I will read the tweet and can you tell me the sentiment of that tweet whether it is Positive, Negative, Or Neutral. So the first tweet is “Still shocked by the number of #Toronto supermarket employees working without some sort of mask. We all know by now, employees can be asymptomatic while spreading #coronavirus”. What’s your guess? Yeah, you are correct. This is a Negative tweet because it contains negative words like “shocked”.
If you can’t able to guess the above tweet, don’t worry I have another tweet for you. Let’s guess this tweet-“Due to the Covid-19 situation, we have increased demand for all food products. The wait time may be longer for all online orders, particularly beef share and freezer packs. We thank you for your patience during this time”. This time you are absolutely correct in predicting this tweet as “Positive”. The words like “thank you”, “increased demand” are optimistic in nature hence these words categorized the tweet into positive.
The original dataset has 6 columns and 41157 rows. In order to analyze various sentiments, We require just two columns named Original Tweet and Sentiment. There are five types of sentiments- Extremely Negative, Negative, Neutral, Positive, and Extremely Positive as you can see in the following picture.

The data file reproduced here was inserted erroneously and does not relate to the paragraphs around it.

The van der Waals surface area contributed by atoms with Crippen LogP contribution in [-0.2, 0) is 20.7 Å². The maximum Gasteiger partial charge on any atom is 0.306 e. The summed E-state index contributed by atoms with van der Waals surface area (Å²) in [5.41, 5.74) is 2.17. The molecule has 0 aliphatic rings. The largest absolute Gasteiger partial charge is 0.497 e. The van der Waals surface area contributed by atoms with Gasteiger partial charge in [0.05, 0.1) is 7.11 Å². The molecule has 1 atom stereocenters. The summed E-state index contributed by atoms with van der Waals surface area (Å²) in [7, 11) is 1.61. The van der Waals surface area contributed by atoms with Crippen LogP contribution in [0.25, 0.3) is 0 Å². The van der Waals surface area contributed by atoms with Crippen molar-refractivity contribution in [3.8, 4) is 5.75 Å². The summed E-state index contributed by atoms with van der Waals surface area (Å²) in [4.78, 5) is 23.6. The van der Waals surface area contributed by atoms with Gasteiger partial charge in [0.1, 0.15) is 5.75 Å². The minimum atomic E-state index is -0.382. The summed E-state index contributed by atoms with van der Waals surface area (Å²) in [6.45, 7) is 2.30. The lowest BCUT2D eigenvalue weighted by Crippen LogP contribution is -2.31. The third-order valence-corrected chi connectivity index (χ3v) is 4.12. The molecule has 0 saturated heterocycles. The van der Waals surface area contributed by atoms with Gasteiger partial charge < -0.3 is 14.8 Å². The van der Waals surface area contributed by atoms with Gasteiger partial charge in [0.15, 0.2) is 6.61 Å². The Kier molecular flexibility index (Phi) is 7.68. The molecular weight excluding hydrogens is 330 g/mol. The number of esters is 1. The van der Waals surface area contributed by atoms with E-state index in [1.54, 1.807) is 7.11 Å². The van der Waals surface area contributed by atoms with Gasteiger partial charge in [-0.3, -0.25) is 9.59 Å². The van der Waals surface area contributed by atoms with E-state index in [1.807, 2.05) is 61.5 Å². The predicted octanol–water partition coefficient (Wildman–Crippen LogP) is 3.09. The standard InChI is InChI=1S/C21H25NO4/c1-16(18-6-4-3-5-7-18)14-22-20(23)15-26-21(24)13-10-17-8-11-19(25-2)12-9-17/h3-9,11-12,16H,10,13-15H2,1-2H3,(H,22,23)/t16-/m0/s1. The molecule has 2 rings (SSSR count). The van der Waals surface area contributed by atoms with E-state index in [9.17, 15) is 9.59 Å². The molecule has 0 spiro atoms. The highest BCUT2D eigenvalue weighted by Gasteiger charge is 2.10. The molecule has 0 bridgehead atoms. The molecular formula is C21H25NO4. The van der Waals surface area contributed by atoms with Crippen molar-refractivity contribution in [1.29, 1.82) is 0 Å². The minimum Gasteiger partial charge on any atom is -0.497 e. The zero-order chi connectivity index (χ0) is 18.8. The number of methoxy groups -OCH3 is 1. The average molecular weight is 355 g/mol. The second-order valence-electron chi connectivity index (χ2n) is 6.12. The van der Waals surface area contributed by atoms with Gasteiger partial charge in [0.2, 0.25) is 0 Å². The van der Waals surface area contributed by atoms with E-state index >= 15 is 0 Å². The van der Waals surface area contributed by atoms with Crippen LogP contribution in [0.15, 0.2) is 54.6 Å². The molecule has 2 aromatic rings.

Basic Exploratory Data Analysis
The columns such as “UserName” and “ScreenName” do not give any meaningful insights for our analysis. Hence we are not using these features for model building. All the tweets data collected from the months of March and April 2020. The following Bar plot shows us the number of unique values in each column.
There are some null values in the location column but we don’t need to deal with them as we are just going to use two columns i.e. “Sentiment” and “Original Tweet”. Maximum tweets came from London(11.7%) location as evident from the following figure.
There are some words like ‘coronavirus’, ‘grocery store’, having the maximum frequency in our dataset. We can see it from the following word cloud. There are various #hashtags in the tweets column. But they are almost the same in all sentiments hence they are not giving us meaningful full information.